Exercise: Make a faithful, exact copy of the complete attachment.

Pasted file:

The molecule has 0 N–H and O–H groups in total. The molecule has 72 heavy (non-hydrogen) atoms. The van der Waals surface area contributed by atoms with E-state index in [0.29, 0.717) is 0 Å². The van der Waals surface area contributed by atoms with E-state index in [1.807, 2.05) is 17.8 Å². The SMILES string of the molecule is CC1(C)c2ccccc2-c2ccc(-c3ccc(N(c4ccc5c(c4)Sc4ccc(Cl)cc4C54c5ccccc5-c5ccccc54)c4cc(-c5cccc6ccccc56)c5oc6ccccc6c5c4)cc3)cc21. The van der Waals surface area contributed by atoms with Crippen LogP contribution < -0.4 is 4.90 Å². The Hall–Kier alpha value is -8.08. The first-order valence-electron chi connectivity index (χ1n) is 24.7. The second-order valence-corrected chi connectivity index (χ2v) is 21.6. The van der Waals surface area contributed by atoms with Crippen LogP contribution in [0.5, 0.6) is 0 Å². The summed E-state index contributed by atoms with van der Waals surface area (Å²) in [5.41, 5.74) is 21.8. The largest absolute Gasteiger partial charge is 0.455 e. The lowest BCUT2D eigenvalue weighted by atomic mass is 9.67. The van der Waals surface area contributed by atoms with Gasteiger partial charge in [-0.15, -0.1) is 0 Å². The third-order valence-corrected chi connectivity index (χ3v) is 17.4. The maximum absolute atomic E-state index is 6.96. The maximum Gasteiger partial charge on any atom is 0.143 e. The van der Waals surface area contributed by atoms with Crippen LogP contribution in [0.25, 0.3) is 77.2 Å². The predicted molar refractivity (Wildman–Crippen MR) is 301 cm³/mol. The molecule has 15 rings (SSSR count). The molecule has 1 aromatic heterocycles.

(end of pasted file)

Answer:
The molecule has 0 N–H and O–H groups in total. The molecule has 72 heavy (non-hydrogen) atoms. The van der Waals surface area contributed by atoms with E-state index in [0.29, 0.717) is 0 Å². The van der Waals surface area contributed by atoms with E-state index in [1.807, 2.05) is 17.8 Å². The SMILES string of the molecule is CC1(C)c2ccccc2-c2ccc(-c3ccc(N(c4ccc5c(c4)Sc4ccc(Cl)cc4C54c5ccccc5-c5ccccc54)c4cc(-c5cccc6ccccc56)c5oc6ccccc6c5c4)cc3)cc21. The van der Waals surface area contributed by atoms with Crippen LogP contribution < -0.4 is 4.90 Å². The Hall–Kier alpha value is -8.08. The first-order valence-electron chi connectivity index (χ1n) is 24.7. The second-order valence-corrected chi connectivity index (χ2v) is 21.6. The van der Waals surface area contributed by atoms with Crippen LogP contribution in [0.5, 0.6) is 0 Å². The summed E-state index contributed by atoms with van der Waals surface area (Å²) in [5.41, 5.74) is 21.8. The largest absolute Gasteiger partial charge is 0.455 e. The lowest BCUT2D eigenvalue weighted by atomic mass is 9.67. The van der Waals surface area contributed by atoms with Gasteiger partial charge in [-0.15, -0.1) is 0 Å². The third-order valence-corrected chi connectivity index (χ3v) is 17.4. The maximum absolute atomic E-state index is 6.96. The maximum Gasteiger partial charge on any atom is 0.143 e. The van der Waals surface area contributed by atoms with Crippen LogP contribution in [0.25, 0.3) is 77.2 Å². The predicted molar refractivity (Wildman–Crippen MR) is 301 cm³/mol. The molecule has 15 rings (SSSR count). The molecule has 1 aromatic heterocycles.